YOUR STARTER FOR 10. You have a choice of two credit cards: one, from Capital One Bank, levies a fee of 11.9 per cent APR on its accounts. The other, from Barclaycard, charges 19.9 per cent APR. Otherwise there is little to differentiate the two, apart from the fact that one is better known than the other.
That, in a nutshell, is the problem faced by Barclaycard, which announced yesterday that it is cutting the rate it charges holders of its card by 1 per cent from its previously-extortionate levels. The news, while no doubt welcome to Barclaycard's seven million customers, is unlikely to reverse the growing trend towards cheaper and more com- petitive issuers.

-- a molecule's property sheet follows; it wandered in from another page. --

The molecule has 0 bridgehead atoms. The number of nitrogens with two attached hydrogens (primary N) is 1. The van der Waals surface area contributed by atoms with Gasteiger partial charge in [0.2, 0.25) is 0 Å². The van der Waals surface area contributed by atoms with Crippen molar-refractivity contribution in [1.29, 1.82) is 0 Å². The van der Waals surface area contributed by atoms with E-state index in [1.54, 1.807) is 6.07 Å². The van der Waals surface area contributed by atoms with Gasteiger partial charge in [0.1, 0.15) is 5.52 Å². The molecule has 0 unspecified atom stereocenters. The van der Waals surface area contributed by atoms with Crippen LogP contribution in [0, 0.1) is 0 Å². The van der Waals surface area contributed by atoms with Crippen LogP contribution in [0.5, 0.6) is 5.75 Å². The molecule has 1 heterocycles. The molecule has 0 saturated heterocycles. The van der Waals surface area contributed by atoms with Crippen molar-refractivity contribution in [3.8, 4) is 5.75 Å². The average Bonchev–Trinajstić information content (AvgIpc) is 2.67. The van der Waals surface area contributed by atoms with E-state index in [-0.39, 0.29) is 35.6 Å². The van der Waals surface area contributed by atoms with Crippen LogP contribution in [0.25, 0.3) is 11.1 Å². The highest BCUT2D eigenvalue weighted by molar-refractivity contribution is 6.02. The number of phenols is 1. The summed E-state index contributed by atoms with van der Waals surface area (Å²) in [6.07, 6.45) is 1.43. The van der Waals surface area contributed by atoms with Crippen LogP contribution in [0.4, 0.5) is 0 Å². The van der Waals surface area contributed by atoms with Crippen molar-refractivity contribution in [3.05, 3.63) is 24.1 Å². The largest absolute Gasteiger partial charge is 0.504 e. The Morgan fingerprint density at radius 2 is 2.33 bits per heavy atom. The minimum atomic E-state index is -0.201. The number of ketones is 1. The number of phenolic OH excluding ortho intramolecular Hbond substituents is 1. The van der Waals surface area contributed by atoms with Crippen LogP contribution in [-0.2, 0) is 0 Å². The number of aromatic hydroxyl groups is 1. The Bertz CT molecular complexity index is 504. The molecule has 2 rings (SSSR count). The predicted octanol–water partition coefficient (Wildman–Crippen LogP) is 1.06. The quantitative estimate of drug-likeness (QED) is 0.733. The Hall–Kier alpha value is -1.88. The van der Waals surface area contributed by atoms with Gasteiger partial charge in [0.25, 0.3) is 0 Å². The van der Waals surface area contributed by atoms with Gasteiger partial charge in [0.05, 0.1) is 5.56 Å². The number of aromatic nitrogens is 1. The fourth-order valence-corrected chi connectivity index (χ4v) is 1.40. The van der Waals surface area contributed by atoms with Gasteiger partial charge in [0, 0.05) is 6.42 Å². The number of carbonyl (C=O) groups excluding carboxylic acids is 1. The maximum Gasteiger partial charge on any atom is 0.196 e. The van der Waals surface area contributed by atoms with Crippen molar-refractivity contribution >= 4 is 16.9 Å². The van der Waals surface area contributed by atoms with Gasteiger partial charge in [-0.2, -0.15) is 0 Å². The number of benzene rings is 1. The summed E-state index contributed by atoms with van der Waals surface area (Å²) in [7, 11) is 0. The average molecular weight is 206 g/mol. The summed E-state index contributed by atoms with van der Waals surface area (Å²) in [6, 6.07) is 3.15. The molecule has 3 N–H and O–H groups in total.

Whereas even a decade ago, Barclaycard's dominance of the market meant huge profits for its parent, Barclays Bank, the same no longer applies today. Advances in technology make it far easier for new entrants to deliver competitive products. In the past three or four years a clutch of new issuers, particularly from the US, have launched cards which charge as little as half the amount Barclaycard does. In the past, Barclaycard could point to the fact that the vast majority of its cardholders, two-thirds or more, paid off their debts at the end of each month. They therefore incurred no charges, extortionate or otherwise, and the meantime benefited from Barclaycard's loyalty points system. But times have changed. Surveys show that the proportion of cardholders who pay their debts off in full each month has dropped to 50 per cent. …